Month: June 2010
It seems the newspaper is going under. Here is one snippet:
In France, firing a printing plant employee is hugely expensive. The gent is paid €50,000 per year, works 32 hours per week and 164 days per year. Firing him costs about €466,000 – that’s a French government estimate…
It is worth reading the article in full, as it makes many other points. For the pointer I thank Sam Bishop.
The buildings don't have nearly the charm of what you would find in Paris, Rome, or much of London. There are some nice residential areas, some pretty tree-lined boulevards, some occasional 19th century (or earlier) masterworks, and scattered sleek contemporary successes, such as by Potsdamer Platz. There is lots of 1950s through 1980s mediocrity. There are nice river settings, but for the most part the city doesn't use its waterfront especially well. Many streets or plazas in the East remain huge cavernous monstrosities, devoid of Jane Jacobs-like inspiration.
It's nice enough that you can tell yourself it's not ugly, which perhaps is a sign of its ugliness.
I like that it's ugly, because it keeps the city empty and cheap and it keeps away the non-serious. There are not many (any?) splashy major sights. Even the Wall is mostly gone. The way to see and experience Berlin is to do things. The ugliness selects for people who want to enjoy the city's musical, theatrical, museum, and literary treasures.
Berlin is evidence that most tourists don't actually care so much about history, culture, and museums, as it is not for most people a major tourist destination, despite having world-class offerings in each of those areas. Mostly tourists like large, visually spectacular sites, or family activities, combined with the feeling that they are taking in culture or seeing something important.
There are, however, a fair number of Russian tourists who enjoy the nostalgic feeling they get walking through the eastern part of the city and visiting communist monuments and sites.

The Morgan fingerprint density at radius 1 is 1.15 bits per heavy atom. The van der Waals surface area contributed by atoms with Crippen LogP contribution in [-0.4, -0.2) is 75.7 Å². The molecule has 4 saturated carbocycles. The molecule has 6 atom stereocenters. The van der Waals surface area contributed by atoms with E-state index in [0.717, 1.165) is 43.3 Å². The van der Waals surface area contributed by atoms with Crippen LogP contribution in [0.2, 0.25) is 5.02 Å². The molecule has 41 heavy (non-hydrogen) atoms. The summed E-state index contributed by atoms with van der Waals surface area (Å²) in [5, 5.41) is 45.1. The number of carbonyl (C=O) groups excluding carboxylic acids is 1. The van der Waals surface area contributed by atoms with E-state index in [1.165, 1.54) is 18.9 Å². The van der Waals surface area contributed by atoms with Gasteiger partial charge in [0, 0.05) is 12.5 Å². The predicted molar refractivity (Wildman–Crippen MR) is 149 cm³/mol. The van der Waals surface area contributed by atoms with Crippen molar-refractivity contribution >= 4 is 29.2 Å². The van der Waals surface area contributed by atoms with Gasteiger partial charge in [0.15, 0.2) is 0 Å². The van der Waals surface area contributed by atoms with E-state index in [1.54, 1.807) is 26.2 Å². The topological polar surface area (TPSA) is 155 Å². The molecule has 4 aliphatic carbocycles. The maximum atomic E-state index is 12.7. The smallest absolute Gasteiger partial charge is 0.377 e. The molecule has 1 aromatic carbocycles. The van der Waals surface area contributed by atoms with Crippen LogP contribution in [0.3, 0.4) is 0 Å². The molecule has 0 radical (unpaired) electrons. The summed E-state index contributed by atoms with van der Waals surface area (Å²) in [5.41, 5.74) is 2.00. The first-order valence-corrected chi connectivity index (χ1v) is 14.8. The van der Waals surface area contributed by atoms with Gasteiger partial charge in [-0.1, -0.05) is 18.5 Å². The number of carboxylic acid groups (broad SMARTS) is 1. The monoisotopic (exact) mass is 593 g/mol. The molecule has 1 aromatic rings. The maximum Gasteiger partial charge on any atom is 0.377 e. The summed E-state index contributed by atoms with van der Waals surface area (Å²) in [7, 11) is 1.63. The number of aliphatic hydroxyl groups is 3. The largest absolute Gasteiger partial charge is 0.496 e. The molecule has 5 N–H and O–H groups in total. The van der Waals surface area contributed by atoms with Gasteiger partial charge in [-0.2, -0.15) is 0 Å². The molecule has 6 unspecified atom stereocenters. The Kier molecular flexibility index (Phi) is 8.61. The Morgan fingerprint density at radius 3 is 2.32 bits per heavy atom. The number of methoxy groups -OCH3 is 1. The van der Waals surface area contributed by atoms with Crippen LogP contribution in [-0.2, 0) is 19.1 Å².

If you are in Mexico, and you visit ruins of any kind, prepare to see disproportionate numbers of Germans.
If Wheeler was too stupid to be a bank robber, perhaps he was also too stupid to
know that he was too stupid to be a bank robber – that is, his stupidity
protected him from an awareness of his own stupidity.
And thus begins a productive research program. Errol Morris investigates.
Akshay asks me:
Given that there are more coins and coins are worth more in London, with gbp1 and gbp2 coins, would you expect panhandlers to do better or worse? I would guess that people are less likely to part with their change and give it to beggars, whereas in the US people generally hate carrying around coins… And they are worth a lot less.
On the other hand, when they do get donations, the amounts are probably higher.
You can ask a comparable question about tips. In the Eurozone, one works pretty hard to avoid a steady accumulation of coins. The twenty cent piece feels worth less than does a U.S. quarter, because it competes for pocket space with the one- and two-euro coins. My intuition is that, adjusting for the size of tip or donation, in Europe or the UK small-denomination transfers are more common, which means that people with lower values of time end up sorting the coins.
Here's from the FT:
In the past decade Europe’s largest nation has embraced its foreign population of 15m, and [soccer] team and country seem to have benefited.
“Joachim Löw’s team reflects the Germans’ greater sense of belonging together,” says Maria Böhmer, chancellor Angela Merkel’s minister for immigrant issues. “We’ve never had as much integration as we have in Germany today.”
The article offers anecdotal evidence for that view. A little more on the scientific side:
A new report by Germany's Advisory Council for Integration and Migration says immigrants are fitting into German society better than first thought. The council found a high level of trust between Germans and immigrants…
Ines Michalowski from the Social Science Research Center in Berlin said…"This report and the research that is behind this report actually shows that there is more optimism and that people are pretty much used to immigrant neighbors and immigrants are used to having people without immigrant backgrounds as their neighbors," she said. "People are actually used to living together."
The survey also showed that most people who were questioned approved of, rather than disapproved of, the integration policies of the German government. Michalowski said this is because integration is not a central political issue in the country.
Here is much more. I found this bit interesting:
The council canvassed more than 5,000 people, including immigrants and Germans, for its integration barometer. Both groups were asked how they perceived the other group, with nearly two-thirds of immigrants responding that they either "more or less" or "completely" trusted Germans. Astonishingly, only 54 percent of Germans reported trusting other fellow citizens.